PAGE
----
Testimonials like Marcia’s bring me immense joy and satisfaction and inspire me to grow and create more products. But they also make me sad and frustrated. CBD products like these, that have absolutely no psychoactive properties, should not be swept up into the federal and state cannabis laws, regulated,  and used as a vehicle for tax revenues. CBD-rich cannabis plants, such as AC/DC and others, are similar to hemp plants but contain far more of the beneficial CBD cannabinoids. Their topicals and tinctures should be readily available to everyone and be allowed for purchase at any health food, grocery, drug store or farmer’s market. They should also be allowed to be grown in everyone’s garden and cause no more concern to others than a zucchini, rosemary or tomato plant!




Raw Fan Leaf Pesto

Raw Fan Leaf Pesto
Fusilli with fan leaf pesto

Here’s another recipe that utilizes your fresh fan leaves.  A month before harvest, you should be thinning your cannabis plants by removing some fan leaves each day. Instead of tossing them out, use  freshly picked leaves in this delicious pesto.

Highlights of today’s recipe
The most common pesto is made from combining fresh basil, parmesan cheese, pine nuts, olive oil and garlic. Several simple changes were made to make this a healthier version:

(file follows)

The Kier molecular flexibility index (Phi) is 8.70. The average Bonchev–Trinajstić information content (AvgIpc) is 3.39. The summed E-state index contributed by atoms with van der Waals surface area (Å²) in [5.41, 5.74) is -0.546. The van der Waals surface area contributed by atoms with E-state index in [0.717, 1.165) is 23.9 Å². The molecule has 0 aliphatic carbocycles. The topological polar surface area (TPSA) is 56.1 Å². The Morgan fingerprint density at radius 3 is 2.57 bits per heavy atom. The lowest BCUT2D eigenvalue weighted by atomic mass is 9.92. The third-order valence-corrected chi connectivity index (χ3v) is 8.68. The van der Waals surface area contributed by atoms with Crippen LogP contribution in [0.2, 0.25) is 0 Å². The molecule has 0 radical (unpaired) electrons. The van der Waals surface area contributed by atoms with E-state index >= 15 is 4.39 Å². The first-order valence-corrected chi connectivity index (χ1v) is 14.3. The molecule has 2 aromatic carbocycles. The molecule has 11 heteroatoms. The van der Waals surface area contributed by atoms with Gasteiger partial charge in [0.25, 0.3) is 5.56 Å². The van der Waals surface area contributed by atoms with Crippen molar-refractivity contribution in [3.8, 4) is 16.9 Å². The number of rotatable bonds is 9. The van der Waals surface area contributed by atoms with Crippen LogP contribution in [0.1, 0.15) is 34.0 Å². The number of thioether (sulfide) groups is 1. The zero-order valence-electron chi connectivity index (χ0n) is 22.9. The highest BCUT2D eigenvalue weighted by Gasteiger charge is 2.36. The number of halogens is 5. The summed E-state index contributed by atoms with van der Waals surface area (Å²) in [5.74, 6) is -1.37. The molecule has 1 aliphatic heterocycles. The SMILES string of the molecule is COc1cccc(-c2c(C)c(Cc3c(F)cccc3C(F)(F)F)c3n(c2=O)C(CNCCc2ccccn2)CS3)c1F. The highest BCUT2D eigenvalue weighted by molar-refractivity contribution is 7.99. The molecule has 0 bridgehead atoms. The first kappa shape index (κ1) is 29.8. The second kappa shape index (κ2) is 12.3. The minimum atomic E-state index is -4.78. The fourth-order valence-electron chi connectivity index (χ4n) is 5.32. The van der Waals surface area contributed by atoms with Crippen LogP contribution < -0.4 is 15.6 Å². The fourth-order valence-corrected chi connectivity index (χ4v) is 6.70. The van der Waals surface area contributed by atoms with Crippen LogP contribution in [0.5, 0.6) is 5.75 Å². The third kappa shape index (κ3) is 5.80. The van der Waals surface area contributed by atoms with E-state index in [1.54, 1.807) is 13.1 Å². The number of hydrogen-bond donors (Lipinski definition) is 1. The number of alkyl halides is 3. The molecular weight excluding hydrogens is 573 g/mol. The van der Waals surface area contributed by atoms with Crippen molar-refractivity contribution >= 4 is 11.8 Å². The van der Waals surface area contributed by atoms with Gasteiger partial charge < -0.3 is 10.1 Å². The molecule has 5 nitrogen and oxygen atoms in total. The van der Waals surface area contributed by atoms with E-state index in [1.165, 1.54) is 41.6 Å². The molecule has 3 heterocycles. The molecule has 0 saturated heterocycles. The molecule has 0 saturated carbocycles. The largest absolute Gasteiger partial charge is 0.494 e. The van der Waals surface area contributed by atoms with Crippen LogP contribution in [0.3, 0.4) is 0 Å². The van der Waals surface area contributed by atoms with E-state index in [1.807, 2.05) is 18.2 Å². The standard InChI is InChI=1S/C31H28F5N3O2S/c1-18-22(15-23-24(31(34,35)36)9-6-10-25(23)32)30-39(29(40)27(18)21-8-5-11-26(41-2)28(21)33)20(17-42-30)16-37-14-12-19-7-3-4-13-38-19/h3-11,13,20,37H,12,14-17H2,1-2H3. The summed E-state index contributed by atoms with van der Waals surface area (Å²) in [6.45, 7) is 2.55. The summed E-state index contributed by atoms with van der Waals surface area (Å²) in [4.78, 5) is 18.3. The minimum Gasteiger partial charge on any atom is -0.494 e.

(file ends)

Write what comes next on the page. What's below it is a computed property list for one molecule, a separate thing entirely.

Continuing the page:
• Fan leaves are the dominant ingredient instead of basil, however, enough basil is used to provide the dominant flavor of the pesto.
  • This recipe is made dairy free by substituting parmesan cheese with nutritional yeast, an excellent source of B vitamins.  I avoid dairy completely as I, like most people, find it difficult to digest.
  • Omega-3 rich English walnuts are used instead of pine nuts. Todays pine nuts are mostly sourced from China. I have experienced “pine mouth” when eating Chinese pine nuts – an annoying metallic taste which appears about a day after eating them and can last from a few days to several weeks.
  • Lemon juice gives this pesto a refreshing taste and the grated lemon peel contains d-limonene;  a terpene with anti-inflammatory and antioxidant properties.

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Raw Fan Leaf Pesto
Vegan and Gluten Free
[makes 1 cup]

This versatile pesto can be used on pasta, rice, vegetables, baked potatoes and more. Use it to stuff mushrooms, to flavor baked salmon, or as a dip.

Requirements – Food Processor

1 1/3 cups organically grown fresh cannabis fan leaves
2 to 3 cloves garlic, peeled
2/3 cups organic fresh basil
1/4 cup raw English walnut pieces
1 tablespoon grated organic lemon zest
2 tablespoons freshly squeezed lemon juice
2 tablespoons vegetarian nutritional yeast
1/2 teaspoon salt
1/4 cup extra virgin olive oil

Clean the fan leaves and remove the woody stems.


Run the garlic through the chute of a food processor until it is minced.

Place the destemmed fan leaves and the remaining ingredients into the food processor and process until fairly smooth.

Ingredients before processing
Process until the pesto is fairly smooth

This recipe makes 1 cup of pesto.

One cup of pesto - refrigerate or freeze